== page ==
1st PhilPOP Festival urges Pinoys to make music
Make music. This is the call made at the first Philippine Popular Music Festival, which aims to give Filipino songwriters a venue to channel their creativity to help revive the local mainstream music scene.
"The PhilPOP music festival is something that the industry has been waiting for," said PhilPOP executive director Ryan Cayabyab, who won the Metropop Festival Grand Prize in 1978.
Cayabyab recalls that it was a heady experience winning with “Kay Ganda ng Ating Musika.”
"So doing this now 32 years later, this translates into something very close to my heart. So hopefully, the winner will feel the same way," he said during the festival press launch on February 15.
With P1 million cash prize and a trophy at stake, it's safe to say it will indeed be a heady experience for the winner of the competition.
Those behind it explain that everyone stands to gain from the festival, as it hopes to breathe life into the local music industry.
Reviving interest in Pinoy music
Organisasyon ng Pilipinong Mang-aawit (OPM) president Ogie Alcasid said that Philippine music is dead, in terms of sales.
"Mababa ang benta ng plaka natin and we see the transition from CD to the eventual mp3s has not been established. That's what we're trying to do right now," he said, adding that on the other hand, there is a thriving independent music scene.
He said that the festival is one way of bringing the musicians back to the mainstream. "Ibalik natin ‘yung interes ng ating mga mamamayan sa pagpapahalaga ng ating musika," said Alcasid, noting that Filipinos have the capacity to create better music than popular artists, even Lady Gaga.
"There just has to be an avenue for this music to be heard again, to be revived, this interest in Philippine pop music," he said.
Filipino Society of Composers, Authors, and Publishers (FILSCAP) president Noel Cabangon agreed, saying that sales of CDs have gone down 75 percent, according to an analysis of the Philippine recording industry based on research of students from the University of the Philippines.
"I think it is really high time for us to encourage more creation, especially the young and new composers," he said.
Cabangon said that Filipino musicians must move forward with the times, and not get stuck producing revivals.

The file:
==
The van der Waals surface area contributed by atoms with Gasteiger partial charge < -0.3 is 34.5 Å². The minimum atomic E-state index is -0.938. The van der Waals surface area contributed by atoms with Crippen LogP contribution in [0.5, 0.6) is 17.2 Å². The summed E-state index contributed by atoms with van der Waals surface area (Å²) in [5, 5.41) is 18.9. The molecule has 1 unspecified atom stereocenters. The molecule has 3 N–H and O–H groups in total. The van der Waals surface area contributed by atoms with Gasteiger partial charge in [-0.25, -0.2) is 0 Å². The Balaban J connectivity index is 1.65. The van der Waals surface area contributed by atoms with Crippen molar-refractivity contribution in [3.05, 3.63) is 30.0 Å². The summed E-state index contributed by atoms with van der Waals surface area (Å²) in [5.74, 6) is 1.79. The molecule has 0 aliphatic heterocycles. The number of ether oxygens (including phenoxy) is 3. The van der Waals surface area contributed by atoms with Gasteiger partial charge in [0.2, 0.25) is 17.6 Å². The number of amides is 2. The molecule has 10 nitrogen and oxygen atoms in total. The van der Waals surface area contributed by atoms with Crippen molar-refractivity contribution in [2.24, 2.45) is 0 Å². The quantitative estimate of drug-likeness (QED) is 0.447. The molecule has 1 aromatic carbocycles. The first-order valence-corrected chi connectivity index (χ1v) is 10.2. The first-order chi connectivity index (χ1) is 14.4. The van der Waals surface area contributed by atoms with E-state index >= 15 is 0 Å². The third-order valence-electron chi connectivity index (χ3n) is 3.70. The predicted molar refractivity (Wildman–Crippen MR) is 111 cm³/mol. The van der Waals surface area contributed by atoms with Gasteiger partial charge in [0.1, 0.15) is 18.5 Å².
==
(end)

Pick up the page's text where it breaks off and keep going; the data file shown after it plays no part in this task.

Another challenge is to keep our identity in mind. "Sometimes we try to create music that are not anymore ... we want to be like Lady Gaga, or Kpop. If you see groups right now, they look like Kpop artists. We're not that. We should be able to create something that's really Filipino," he said.
Cabangon said the challenge is to convert public interest toward new songs, and how to popularize the new creations, given the trend is revival, Kpop, and western music.
"This is really a good venue to give life to OPM. Parang hindi na tayo umuusad eh. Record companies always prefer to come up with revivals, although you cannot blame them. In terms of business, it is wiser to produce these songs in the new artist's rendition, because this music was written when those who are more mature now can reminisce with the songs they grew up with. There's an instant market. But the downside is it doesn't help OPM move forward," he said.
"This is a really good project. I hope it will pave the way for OPM to flourish again," he said.
Tribute to musicians
Apart from being a venue for for songwriters to showcase their work, the festival is in itself a tribute to the musicians. PhilPOP chief executive Ricky Vargas said the festival celebrates the artistry of the Filipino songwriter.
"The reason we're here is we'd like to honor the makers of songs and [their work]. They're worthy of our appreciation as they inspire our society. Those songs can even spark revolutions and change. They are the very people we honor today by coming up with this. Your influence on the youth and on the nation is much bigger than you think you are," said Vargas.
PhilPOP chairman Manny V. Pangilinan said this is the first of many festivals.
"This has to be a sustained effort. Because if we just do this for a year or so, then I think it will die again. So it has got to be a national effort, trying to awaken again the kind of Filipino creativity that is inherent in our people," he said.
Opening on March 1, the competition will gather entries from amateur and professional Filipino composers, who may submit their entries online.
Judges will select 14 finalists, who will showcase their work on competition night on July 14 at the Philippine International Convention Center (PICC).
Song entries must not exceed four minutes. Entries must be in MP3 format and can be in any popular music genre or a fusion of known genres, in any form or structure.
Contestants may submit up to two songs, either as sole composer or collaborator. Lyrics may be in Filipino, English, any Filipino dialect or a combination thereof.
For more information, please visit www.philpop.com.ph. –KG, GMA News
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